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European Markets Tumble Further On Continued Global Weakness

The European markets logged another loss on Friday, capping their worst week in nearly two years. Global markets remain under pressure after another sharp sell-off on Wall Street Thursday. The Dow Jones Industrial Average suffered its second 1,000 plus point decline this week yesterday.

Equity markets around the globe have been tumbling on concerns over rising inflation, which could lead to further rate hikes from the Federal Reserve. Rising bond yields have applied further pressure to the equity markets. As yields increase, riskier investments like equities have become less attractive to traders.

Investors are also keeping a close eye on developments in Washington. U.S. lawmakers managed to end a brief government shutdown with a bill raising spending caps and funding the government until March 23rd.

The pan-European Stoxx Europe 600 index weakened by 1.45 percent. The Euro Stoxx 50 index of eurozone blue chip stocks decreased 1.52 percent, while the Stoxx Europe 50 index, which includes some major U.K. companies, lost 1.70 percent.

The DAX of Germany dropped 1.25 percent and the CAC 40 of France fell 1.41 percent. The FTSE 100 of the U.K. declined 1.09 percent and the SMI of Switzerland finished lower by 0.93 percent.

In Paris, asset manager Amundi tumbled 5.78 percent after it set out a new growth target for the 2018-2020 period.

L'Oreal advanced 0.32 percent after strong demand in Asia helped the cosmetics giant boost its fourth-quarter sales.

In London, Tesco lost 1.53 percent after an U.S. activist investor said Booker Group should get a better offer from the grocery and general merchandise retailer. Booker shares also advanced percent.

TalkTalk Telecom dropped 2.78 percent, a day after the company warned on profits and slashed dividend.

Transport and logistics company A.P. Møller - Mærsk A/S rose 0.10 percent in Copenhagen after its fourth-quarter profit missed expectations.

Umicore surged 7.78 percent in Brussels after the company reported better-than-expected full-year results.

France's industrial production expanded more than expected in December reversing a drop in November, the statistical office Insee said Friday. Industrial production grew 0.5 percent month-on-month in December, in contrast to a 0.3 percent fall in November. Output was expected to grow 0.1 percent.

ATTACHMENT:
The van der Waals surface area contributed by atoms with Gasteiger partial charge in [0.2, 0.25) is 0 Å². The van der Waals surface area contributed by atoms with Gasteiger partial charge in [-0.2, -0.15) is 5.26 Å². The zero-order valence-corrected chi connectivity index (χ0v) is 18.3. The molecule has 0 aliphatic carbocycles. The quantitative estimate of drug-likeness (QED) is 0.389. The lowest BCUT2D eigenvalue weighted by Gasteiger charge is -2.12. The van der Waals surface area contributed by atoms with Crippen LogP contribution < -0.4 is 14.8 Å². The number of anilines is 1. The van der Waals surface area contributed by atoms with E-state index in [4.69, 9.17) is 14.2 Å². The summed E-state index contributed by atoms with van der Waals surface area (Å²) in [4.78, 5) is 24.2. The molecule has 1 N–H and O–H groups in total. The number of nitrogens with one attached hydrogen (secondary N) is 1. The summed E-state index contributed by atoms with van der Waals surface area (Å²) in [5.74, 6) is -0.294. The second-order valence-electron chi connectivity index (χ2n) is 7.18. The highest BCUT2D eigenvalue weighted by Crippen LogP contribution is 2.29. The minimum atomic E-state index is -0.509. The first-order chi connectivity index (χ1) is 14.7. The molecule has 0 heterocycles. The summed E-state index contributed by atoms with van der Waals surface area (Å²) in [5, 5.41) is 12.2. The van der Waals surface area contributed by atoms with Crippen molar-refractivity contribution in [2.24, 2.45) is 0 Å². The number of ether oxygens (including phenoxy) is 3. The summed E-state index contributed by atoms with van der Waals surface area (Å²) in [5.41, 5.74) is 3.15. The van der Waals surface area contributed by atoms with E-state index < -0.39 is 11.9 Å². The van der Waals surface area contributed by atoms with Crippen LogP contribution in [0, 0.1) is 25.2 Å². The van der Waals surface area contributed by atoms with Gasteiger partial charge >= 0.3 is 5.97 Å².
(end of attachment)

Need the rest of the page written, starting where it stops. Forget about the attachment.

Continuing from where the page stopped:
UK industrial production declined in December as the closure of the Forties pipeline dampened oil and gas extraction, while manufacturing continued to expand for the eighth straight month. Industrial output contracted 1.3 percent month-on-month in December, which was the first fall in nine months, the Office for National Statistics reported Friday.

Economists had forecast output to drop moderately by 0.9 percent after expanding 0.3 percent in November.

The UK visible trade deficit widened at the end of the year, data published by the Office for National Statistics showed Friday. The visible trade deficit rose to GBP 13.57 billion in December from GBP 12.45 billion in November. The expected level of shortfall was GBP 11.55 billion.

China's consumer and producer price inflation slowed in January, data from the National Bureau of Statistics showed Friday. Consumer prices climbed 1.5 percent year-on-year in January, the weakest in four months, after rising 1.8 percent in December. The rate came in line with expectations.

A report released by the Commerce Department on Friday showed wholesale inventories in the U.S. increased by more than anticipated in the month of December. The Commerce Department said wholesale inventories rose by 0.4 percent in December after climbing by a revised 0.6 percent in November. Economists had expected inventories to edge up by 0.2 percent.

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